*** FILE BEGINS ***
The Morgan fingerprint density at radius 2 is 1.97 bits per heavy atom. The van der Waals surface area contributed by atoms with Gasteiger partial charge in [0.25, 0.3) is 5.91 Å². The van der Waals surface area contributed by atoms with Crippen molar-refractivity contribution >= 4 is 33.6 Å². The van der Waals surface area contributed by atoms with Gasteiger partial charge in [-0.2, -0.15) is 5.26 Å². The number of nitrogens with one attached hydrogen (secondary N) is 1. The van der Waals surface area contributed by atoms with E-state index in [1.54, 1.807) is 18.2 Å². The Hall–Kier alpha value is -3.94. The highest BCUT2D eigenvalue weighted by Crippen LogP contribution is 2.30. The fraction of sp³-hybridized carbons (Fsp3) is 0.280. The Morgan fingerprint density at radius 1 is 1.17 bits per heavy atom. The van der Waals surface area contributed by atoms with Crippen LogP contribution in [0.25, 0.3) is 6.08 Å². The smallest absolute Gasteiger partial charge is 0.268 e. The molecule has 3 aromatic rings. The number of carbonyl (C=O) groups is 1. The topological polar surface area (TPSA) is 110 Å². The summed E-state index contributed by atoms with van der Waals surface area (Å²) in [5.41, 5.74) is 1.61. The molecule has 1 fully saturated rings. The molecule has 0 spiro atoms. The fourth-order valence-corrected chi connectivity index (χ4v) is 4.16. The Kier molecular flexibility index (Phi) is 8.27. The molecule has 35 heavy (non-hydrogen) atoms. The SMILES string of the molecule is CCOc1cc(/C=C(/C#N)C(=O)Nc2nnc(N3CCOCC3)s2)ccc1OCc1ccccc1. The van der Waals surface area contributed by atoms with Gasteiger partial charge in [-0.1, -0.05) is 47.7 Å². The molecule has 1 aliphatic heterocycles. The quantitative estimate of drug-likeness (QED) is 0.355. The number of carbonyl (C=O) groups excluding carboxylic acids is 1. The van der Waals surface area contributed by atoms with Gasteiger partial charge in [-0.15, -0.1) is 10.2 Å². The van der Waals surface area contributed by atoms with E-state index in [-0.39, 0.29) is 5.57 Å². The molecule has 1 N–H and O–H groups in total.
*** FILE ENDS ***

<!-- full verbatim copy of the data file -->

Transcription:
The Morgan fingerprint density at radius 2 is 1.97 bits per heavy atom. The van der Waals surface area contributed by atoms with Gasteiger partial charge in [0.25, 0.3) is 5.91 Å². The van der Waals surface area contributed by atoms with Crippen molar-refractivity contribution >= 4 is 33.6 Å². The van der Waals surface area contributed by atoms with Gasteiger partial charge in [-0.2, -0.15) is 5.26 Å². The number of nitrogens with one attached hydrogen (secondary N) is 1. The van der Waals surface area contributed by atoms with E-state index in [1.54, 1.807) is 18.2 Å². The Hall–Kier alpha value is -3.94. The highest BCUT2D eigenvalue weighted by Crippen LogP contribution is 2.30. The fraction of sp³-hybridized carbons (Fsp3) is 0.280. The Morgan fingerprint density at radius 1 is 1.17 bits per heavy atom. The van der Waals surface area contributed by atoms with Crippen LogP contribution in [0.25, 0.3) is 6.08 Å². The smallest absolute Gasteiger partial charge is 0.268 e. The molecule has 3 aromatic rings. The number of carbonyl (C=O) groups is 1. The topological polar surface area (TPSA) is 110 Å². The summed E-state index contributed by atoms with van der Waals surface area (Å²) in [5.41, 5.74) is 1.61. The molecule has 1 fully saturated rings. The molecule has 0 spiro atoms. The fourth-order valence-corrected chi connectivity index (χ4v) is 4.16. The Kier molecular flexibility index (Phi) is 8.27. The molecule has 35 heavy (non-hydrogen) atoms. The SMILES string of the molecule is CCOc1cc(/C=C(/C#N)C(=O)Nc2nnc(N3CCOCC3)s2)ccc1OCc1ccccc1. The van der Waals surface area contributed by atoms with Gasteiger partial charge in [-0.1, -0.05) is 47.7 Å². The molecule has 1 aliphatic heterocycles. The quantitative estimate of drug-likeness (QED) is 0.355. The number of carbonyl (C=O) groups excluding carboxylic acids is 1. The van der Waals surface area contributed by atoms with Gasteiger partial charge in [-0.15, -0.1) is 10.2 Å². The van der Waals surface area contributed by atoms with E-state index in [-0.39, 0.29) is 5.57 Å². The molecule has 1 N–H and O–H groups in total.